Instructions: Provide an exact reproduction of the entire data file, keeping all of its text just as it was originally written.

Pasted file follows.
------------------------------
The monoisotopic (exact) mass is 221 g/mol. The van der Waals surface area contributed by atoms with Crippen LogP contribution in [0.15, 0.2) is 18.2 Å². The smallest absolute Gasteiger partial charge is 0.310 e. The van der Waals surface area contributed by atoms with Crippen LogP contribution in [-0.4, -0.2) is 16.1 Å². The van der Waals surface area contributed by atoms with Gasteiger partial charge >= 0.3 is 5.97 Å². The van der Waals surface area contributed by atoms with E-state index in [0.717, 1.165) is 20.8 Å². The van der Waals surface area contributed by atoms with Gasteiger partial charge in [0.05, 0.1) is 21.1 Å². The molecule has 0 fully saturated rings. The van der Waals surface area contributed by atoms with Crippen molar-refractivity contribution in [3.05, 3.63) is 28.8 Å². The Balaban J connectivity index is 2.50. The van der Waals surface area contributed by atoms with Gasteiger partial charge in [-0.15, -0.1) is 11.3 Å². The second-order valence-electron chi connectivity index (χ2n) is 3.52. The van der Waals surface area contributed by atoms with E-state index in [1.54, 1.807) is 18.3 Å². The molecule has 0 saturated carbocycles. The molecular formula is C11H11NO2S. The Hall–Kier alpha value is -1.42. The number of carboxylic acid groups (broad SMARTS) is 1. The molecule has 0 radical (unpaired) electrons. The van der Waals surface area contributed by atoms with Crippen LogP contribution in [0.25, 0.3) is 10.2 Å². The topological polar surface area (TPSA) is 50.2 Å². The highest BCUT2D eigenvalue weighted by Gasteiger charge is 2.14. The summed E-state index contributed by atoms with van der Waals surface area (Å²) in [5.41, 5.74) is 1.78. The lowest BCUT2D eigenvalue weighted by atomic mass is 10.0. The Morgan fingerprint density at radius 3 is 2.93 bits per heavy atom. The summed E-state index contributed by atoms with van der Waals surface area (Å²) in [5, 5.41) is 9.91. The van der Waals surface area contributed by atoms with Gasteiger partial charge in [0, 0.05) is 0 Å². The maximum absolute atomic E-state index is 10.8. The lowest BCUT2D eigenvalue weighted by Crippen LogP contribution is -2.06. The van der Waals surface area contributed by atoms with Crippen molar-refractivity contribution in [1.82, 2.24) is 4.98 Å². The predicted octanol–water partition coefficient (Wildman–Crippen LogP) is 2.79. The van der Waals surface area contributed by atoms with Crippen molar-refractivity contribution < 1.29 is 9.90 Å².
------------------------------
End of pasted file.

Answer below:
The monoisotopic (exact) mass is 221 g/mol. The van der Waals surface area contributed by atoms with Crippen LogP contribution in [0.15, 0.2) is 18.2 Å². The smallest absolute Gasteiger partial charge is 0.310 e. The van der Waals surface area contributed by atoms with Crippen LogP contribution in [-0.4, -0.2) is 16.1 Å². The van der Waals surface area contributed by atoms with Gasteiger partial charge >= 0.3 is 5.97 Å². The van der Waals surface area contributed by atoms with E-state index in [0.717, 1.165) is 20.8 Å². The van der Waals surface area contributed by atoms with Gasteiger partial charge in [0.05, 0.1) is 21.1 Å². The molecule has 0 fully saturated rings. The van der Waals surface area contributed by atoms with Crippen molar-refractivity contribution in [3.05, 3.63) is 28.8 Å². The Balaban J connectivity index is 2.50. The van der Waals surface area contributed by atoms with Gasteiger partial charge in [-0.15, -0.1) is 11.3 Å². The second-order valence-electron chi connectivity index (χ2n) is 3.52. The van der Waals surface area contributed by atoms with E-state index in [1.54, 1.807) is 18.3 Å². The molecule has 0 saturated carbocycles. The molecular formula is C11H11NO2S. The Hall–Kier alpha value is -1.42. The number of carboxylic acid groups (broad SMARTS) is 1. The molecule has 0 radical (unpaired) electrons. The van der Waals surface area contributed by atoms with Crippen LogP contribution in [0.25, 0.3) is 10.2 Å². The topological polar surface area (TPSA) is 50.2 Å². The highest BCUT2D eigenvalue weighted by Gasteiger charge is 2.14. The summed E-state index contributed by atoms with van der Waals surface area (Å²) in [5.41, 5.74) is 1.78. The lowest BCUT2D eigenvalue weighted by atomic mass is 10.0. The Morgan fingerprint density at radius 3 is 2.93 bits per heavy atom. The summed E-state index contributed by atoms with van der Waals surface area (Å²) in [5, 5.41) is 9.91. The van der Waals surface area contributed by atoms with Gasteiger partial charge in [0, 0.05) is 0 Å². The maximum absolute atomic E-state index is 10.8. The lowest BCUT2D eigenvalue weighted by Crippen LogP contribution is -2.06. The van der Waals surface area contributed by atoms with Crippen molar-refractivity contribution in [1.82, 2.24) is 4.98 Å². The predicted octanol–water partition coefficient (Wildman–Crippen LogP) is 2.79. The van der Waals surface area contributed by atoms with Crippen molar-refractivity contribution < 1.29 is 9.90 Å².